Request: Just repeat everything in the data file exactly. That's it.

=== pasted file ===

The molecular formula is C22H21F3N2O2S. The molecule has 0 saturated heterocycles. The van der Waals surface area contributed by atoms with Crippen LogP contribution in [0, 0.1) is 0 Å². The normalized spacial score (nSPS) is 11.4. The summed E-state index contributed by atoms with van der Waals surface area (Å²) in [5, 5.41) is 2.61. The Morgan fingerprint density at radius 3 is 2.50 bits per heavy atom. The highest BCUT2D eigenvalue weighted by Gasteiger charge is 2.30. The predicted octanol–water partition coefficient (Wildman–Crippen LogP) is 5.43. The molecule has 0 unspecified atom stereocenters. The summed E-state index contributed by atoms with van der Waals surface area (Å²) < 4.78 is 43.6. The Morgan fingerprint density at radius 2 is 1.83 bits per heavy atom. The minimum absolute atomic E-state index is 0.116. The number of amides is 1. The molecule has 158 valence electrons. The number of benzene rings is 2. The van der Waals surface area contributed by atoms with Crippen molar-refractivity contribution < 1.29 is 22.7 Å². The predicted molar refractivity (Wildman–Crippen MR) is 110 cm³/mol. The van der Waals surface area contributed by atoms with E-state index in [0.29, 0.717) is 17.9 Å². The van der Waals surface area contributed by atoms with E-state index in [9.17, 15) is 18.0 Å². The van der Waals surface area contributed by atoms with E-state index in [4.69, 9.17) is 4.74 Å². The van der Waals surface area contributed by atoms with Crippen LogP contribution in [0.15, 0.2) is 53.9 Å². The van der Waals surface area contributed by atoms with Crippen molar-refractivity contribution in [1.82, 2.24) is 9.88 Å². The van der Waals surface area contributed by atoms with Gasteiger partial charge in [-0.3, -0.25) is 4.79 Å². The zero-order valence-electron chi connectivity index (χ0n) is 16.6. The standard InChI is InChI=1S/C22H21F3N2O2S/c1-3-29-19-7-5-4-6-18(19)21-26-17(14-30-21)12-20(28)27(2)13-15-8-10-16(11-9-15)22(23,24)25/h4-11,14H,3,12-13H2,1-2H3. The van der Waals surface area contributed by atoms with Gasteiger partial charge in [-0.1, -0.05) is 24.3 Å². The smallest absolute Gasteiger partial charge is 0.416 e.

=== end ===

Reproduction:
The molecular formula is C22H21F3N2O2S. The molecule has 0 saturated heterocycles. The van der Waals surface area contributed by atoms with Crippen LogP contribution in [0, 0.1) is 0 Å². The normalized spacial score (nSPS) is 11.4. The summed E-state index contributed by atoms with van der Waals surface area (Å²) in [5, 5.41) is 2.61. The Morgan fingerprint density at radius 3 is 2.50 bits per heavy atom. The highest BCUT2D eigenvalue weighted by Gasteiger charge is 2.30. The predicted octanol–water partition coefficient (Wildman–Crippen LogP) is 5.43. The molecule has 0 unspecified atom stereocenters. The summed E-state index contributed by atoms with van der Waals surface area (Å²) < 4.78 is 43.6. The Morgan fingerprint density at radius 2 is 1.83 bits per heavy atom. The minimum absolute atomic E-state index is 0.116. The number of amides is 1. The molecule has 158 valence electrons. The number of benzene rings is 2. The van der Waals surface area contributed by atoms with Crippen molar-refractivity contribution < 1.29 is 22.7 Å². The predicted molar refractivity (Wildman–Crippen MR) is 110 cm³/mol. The van der Waals surface area contributed by atoms with E-state index in [0.29, 0.717) is 17.9 Å². The van der Waals surface area contributed by atoms with E-state index in [9.17, 15) is 18.0 Å². The van der Waals surface area contributed by atoms with E-state index in [4.69, 9.17) is 4.74 Å². The van der Waals surface area contributed by atoms with Crippen LogP contribution in [0.15, 0.2) is 53.9 Å². The van der Waals surface area contributed by atoms with Crippen molar-refractivity contribution in [1.82, 2.24) is 9.88 Å². The van der Waals surface area contributed by atoms with Gasteiger partial charge in [-0.3, -0.25) is 4.79 Å². The zero-order valence-electron chi connectivity index (χ0n) is 16.6. The standard InChI is InChI=1S/C22H21F3N2O2S/c1-3-29-19-7-5-4-6-18(19)21-26-17(14-30-21)12-20(28)27(2)13-15-8-10-16(11-9-15)22(23,24)25/h4-11,14H,3,12-13H2,1-2H3. The van der Waals surface area contributed by atoms with Gasteiger partial charge in [-0.1, -0.05) is 24.3 Å². The smallest absolute Gasteiger partial charge is 0.416 e.